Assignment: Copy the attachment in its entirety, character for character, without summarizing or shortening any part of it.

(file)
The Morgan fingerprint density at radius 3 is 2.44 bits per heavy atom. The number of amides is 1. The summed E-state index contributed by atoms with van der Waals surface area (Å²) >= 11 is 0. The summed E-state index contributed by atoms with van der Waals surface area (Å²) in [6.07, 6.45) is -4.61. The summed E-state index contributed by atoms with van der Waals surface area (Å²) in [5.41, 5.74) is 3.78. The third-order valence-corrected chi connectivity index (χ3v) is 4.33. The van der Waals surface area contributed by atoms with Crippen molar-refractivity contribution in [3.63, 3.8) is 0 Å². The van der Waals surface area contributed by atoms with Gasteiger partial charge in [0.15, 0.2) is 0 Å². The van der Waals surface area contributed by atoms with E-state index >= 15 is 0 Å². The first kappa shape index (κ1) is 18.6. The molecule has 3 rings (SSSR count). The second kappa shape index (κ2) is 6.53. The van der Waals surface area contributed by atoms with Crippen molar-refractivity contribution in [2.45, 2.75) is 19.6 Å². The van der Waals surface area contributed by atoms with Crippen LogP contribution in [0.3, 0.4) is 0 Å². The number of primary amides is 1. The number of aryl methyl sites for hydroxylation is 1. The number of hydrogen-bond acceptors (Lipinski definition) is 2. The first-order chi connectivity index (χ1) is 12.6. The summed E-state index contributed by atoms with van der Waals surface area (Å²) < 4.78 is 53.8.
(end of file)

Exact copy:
The Morgan fingerprint density at radius 3 is 2.44 bits per heavy atom. The number of amides is 1. The summed E-state index contributed by atoms with van der Waals surface area (Å²) >= 11 is 0. The summed E-state index contributed by atoms with van der Waals surface area (Å²) in [6.07, 6.45) is -4.61. The summed E-state index contributed by atoms with van der Waals surface area (Å²) in [5.41, 5.74) is 3.78. The third-order valence-corrected chi connectivity index (χ3v) is 4.33. The van der Waals surface area contributed by atoms with Crippen molar-refractivity contribution in [3.63, 3.8) is 0 Å². The van der Waals surface area contributed by atoms with Gasteiger partial charge in [0.15, 0.2) is 0 Å². The van der Waals surface area contributed by atoms with E-state index >= 15 is 0 Å². The first kappa shape index (κ1) is 18.6. The molecule has 3 rings (SSSR count). The second kappa shape index (κ2) is 6.53. The van der Waals surface area contributed by atoms with Crippen molar-refractivity contribution in [2.45, 2.75) is 19.6 Å². The van der Waals surface area contributed by atoms with Crippen LogP contribution in [0.3, 0.4) is 0 Å². The number of primary amides is 1. The number of aryl methyl sites for hydroxylation is 1. The number of hydrogen-bond acceptors (Lipinski definition) is 2. The first-order chi connectivity index (χ1) is 12.6. The summed E-state index contributed by atoms with van der Waals surface area (Å²) < 4.78 is 53.8.